nu_1(beta) nu(beta)  =  nu_0^2
                   nu_1(beta)/nu(beta)  =  (1 - beta^2)
   with                nu_1(0)  =  nu(0)  =  nu_0
                   lim nu_1(beta)  =  0
   Time quantum(?) lim nu_1^(-1)(beta)  =  infinity
                   lim nu(beta)  =  infinity
   Time quantum(?) lim nu^(-1)(beta)  =  0
   Special Relativity:  Energy <-> Mass    (E  =  m_0 c^2)
              (Connection made with c)
   Quantum theory:      Energy <-> (Time)^(-1) (E  =  h nu)
              (Connection made with h)
   There is apparently a relativistic paradox arising from the
   quantum theoretical association of mass with time.
   Remember that regarding Lorentz Transformations,
        (x, ct)  is a contrvariant 4-vector
        (p, E/c)  is a covariant 4-vector
   Time and energy transform relatively inversly, as is suggested by the
   factors of "c" and "(1/c)" in the fourth component of the 4-vectors.


   It was the apparent irreconcilability of the two frequencies nu(beta)
   and nu_1(beta) that caused DeBroglie subsequently to abandon the picture
   of the internal process associated with nu(beta) and associate it
   with the frequency of a companion wave. (De Broglie - Bohm)
   The problem with these companion waves is that they are then seen to
   travel with a speed greater than c, so the "physical velocity" of the
   particle is then actually equated to the group velocity.
   Here, think in terms of Fourier transforms, power spectra for
   localized wave packets
   and the uncertainty principle.  Think then of the distinction in these
   matters between the standard Fourier transform and the discrete Fourier
   transform.  Dirac delta distributions are replaced with G(n)-null
   Update, August 23, 2005:
   A strong reason for de Broglie's original theory to have been first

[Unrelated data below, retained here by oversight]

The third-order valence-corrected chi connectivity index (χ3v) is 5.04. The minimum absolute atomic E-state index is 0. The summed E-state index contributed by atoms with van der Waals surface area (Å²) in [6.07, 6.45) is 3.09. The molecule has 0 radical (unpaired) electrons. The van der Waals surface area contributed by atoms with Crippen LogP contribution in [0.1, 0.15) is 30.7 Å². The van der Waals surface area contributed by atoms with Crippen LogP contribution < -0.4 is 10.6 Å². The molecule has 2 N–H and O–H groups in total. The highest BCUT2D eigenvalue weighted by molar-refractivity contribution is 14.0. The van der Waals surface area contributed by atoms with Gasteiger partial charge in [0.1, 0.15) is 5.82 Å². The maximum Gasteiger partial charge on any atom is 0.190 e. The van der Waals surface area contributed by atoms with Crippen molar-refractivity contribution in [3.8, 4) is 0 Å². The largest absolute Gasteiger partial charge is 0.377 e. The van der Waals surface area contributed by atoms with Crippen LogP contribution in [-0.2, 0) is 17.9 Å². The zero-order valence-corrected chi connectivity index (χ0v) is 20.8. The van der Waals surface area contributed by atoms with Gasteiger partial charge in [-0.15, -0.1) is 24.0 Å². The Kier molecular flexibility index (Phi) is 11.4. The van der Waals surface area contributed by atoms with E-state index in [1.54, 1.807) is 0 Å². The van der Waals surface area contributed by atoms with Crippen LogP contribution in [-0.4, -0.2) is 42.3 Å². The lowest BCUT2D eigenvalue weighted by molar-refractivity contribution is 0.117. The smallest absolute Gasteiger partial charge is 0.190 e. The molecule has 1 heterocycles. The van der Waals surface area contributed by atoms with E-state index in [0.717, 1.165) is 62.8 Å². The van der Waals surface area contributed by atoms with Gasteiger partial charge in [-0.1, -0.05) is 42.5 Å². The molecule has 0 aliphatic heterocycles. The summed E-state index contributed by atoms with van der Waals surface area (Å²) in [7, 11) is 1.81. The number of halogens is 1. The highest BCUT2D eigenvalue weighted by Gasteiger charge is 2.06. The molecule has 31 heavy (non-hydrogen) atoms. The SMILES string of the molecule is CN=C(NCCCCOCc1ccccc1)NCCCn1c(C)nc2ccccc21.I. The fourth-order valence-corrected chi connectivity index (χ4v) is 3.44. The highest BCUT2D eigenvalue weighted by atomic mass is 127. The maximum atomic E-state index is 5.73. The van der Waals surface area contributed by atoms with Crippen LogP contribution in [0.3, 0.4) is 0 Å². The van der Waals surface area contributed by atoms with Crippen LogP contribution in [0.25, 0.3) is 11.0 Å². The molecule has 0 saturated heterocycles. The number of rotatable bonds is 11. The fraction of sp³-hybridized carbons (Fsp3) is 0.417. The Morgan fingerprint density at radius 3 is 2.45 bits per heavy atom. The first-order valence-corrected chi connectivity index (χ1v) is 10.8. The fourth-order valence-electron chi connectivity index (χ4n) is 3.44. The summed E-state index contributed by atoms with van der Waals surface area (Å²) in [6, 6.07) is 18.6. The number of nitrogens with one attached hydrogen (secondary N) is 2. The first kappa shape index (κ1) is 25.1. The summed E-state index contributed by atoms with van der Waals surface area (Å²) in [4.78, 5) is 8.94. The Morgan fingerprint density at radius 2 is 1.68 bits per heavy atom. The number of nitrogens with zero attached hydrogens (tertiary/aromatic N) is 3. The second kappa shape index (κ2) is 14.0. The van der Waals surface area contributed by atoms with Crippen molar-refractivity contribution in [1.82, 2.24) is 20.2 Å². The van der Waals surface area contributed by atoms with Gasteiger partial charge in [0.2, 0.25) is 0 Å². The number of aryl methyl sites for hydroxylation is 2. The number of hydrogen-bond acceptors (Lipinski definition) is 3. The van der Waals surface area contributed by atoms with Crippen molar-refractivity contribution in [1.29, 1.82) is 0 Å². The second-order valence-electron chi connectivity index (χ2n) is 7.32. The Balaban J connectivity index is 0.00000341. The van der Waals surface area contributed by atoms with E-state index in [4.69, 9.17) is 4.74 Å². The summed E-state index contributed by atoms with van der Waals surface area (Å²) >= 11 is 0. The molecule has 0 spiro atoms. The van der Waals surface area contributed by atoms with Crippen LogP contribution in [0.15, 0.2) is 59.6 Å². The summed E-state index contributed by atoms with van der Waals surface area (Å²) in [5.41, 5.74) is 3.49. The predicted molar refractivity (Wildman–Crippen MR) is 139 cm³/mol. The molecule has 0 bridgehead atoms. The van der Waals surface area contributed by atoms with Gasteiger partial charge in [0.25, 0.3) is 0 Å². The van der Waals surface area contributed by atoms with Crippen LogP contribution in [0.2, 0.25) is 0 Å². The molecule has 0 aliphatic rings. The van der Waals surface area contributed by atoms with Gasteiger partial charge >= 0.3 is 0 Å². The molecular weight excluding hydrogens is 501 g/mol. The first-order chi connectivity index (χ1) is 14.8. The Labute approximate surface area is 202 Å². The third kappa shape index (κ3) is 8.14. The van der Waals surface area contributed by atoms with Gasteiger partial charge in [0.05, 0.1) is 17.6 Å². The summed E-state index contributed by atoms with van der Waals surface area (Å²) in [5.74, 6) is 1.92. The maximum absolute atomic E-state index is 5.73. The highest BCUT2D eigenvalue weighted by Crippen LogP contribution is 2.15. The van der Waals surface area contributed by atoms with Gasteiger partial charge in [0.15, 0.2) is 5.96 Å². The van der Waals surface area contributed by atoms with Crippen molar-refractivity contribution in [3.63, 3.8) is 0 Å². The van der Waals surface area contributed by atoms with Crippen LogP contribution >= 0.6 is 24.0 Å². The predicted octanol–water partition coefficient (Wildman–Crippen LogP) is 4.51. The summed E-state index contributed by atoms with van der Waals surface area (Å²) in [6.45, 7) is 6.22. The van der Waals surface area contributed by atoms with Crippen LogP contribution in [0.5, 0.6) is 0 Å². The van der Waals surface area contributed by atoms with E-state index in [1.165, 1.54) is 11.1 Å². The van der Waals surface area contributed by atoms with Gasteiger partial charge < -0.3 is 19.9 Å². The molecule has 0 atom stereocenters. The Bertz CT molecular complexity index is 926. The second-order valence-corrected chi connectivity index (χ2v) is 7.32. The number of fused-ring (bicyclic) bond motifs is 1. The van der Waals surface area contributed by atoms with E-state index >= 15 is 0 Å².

dismissed and then forgotten, yet remembered in quite different terms
   is that experimental results supporting the existence of de Broglie's
   hypothesized internal particle process with "proper frequency" nu_0

			m_0 c²  =  h nu_0

   were fairly lacking.  It appears as if this situation may be a result
   of a genuine lack of trying.  [Gouanère 2005]

   I thank Marcel Gouanère for informing me of the recent experimental work
   involving electron scattering in the neighborhood of 80 MeV by a
   1 micrometer thick Silicon crystal.  As the electron energy is varied,
   there is an 8% dip in the forward scattering within a 0.5% bandwidth
   of a resonance energy of 80.874 MeV that corresponds to the de Broglie
   proper frequency as the frequency of atomic collisions.  This is an
   important result that not only needs replication, but also needs
   replications of variations.

   In a separate addendum [Lochak 2005] to the above cited paper, Georges
   Lochack points out (with references there) that at later date de Broglie
   reconsidered the nature of the expression determining the proper frequency
   nu_0, and suggested that nu_0 be interpreted thermodynamically, as

			k T  =  h nu_0

   seeming to relieve nu_0 of its requirement of involvement with
   relativistic transformations.

   In the discrete situation can one avoid some of DeBroglie's unhappy
   conclusions? There are incompatible notions of time with the two
   frequencies and there are also multiple concepts of time within FCCR.
   [Section XV]
   Associate nu(beta) with the energetic frequency and nu_1(beta) with the
   inverse of a "time quantum", so that when beta -> 1
   Q concept: (Q ties time to Energy) has to do with waves.
           nu(beta) -> infinity
           E(beta) = h nu(beta) -> infinity
   The frequency is that of a wave that is associated to a particle.
   For a photon of mass zero,

           E = h nu

   where nu is the frequency of the electromagnetic wave.  and

           nu lambda  =  c

   To discriminate two spatial points, we need photons with wavelength of
   the order of the separation beteen them:
           (DELTA q)  =  lambda  =  c/nu
                      =  hc/E
   These relations are true regardless of the frame from which they are
   observed since "photons" always move with velocity c.
   Also, from Classical EMT equations,

                     c = 1/sqrt(mu_0 epsilon_0).

   Is there a natural connection with c = (delta q)/(delta t) and
   nu_1(beta) nu(beta)  =  nu_0^2?
   EMT Maxwell Equations in 3+1 form with the electric vectors E and D
   and the magnetic vectors B and H:
           (i)     NABLA X E    =  - (1/c) PARTIAL B/PARTIAL t
           (ii)    NABLA X H    =    (4 pi/c) J + (1/c) PARTIAL D/PARTIAL t
           (iii)   NABLA DOT D  =    (4 pi) rho
           (iv)    NABLA DOT B  =     0
            D  =  epsilon E,                B  =  mu H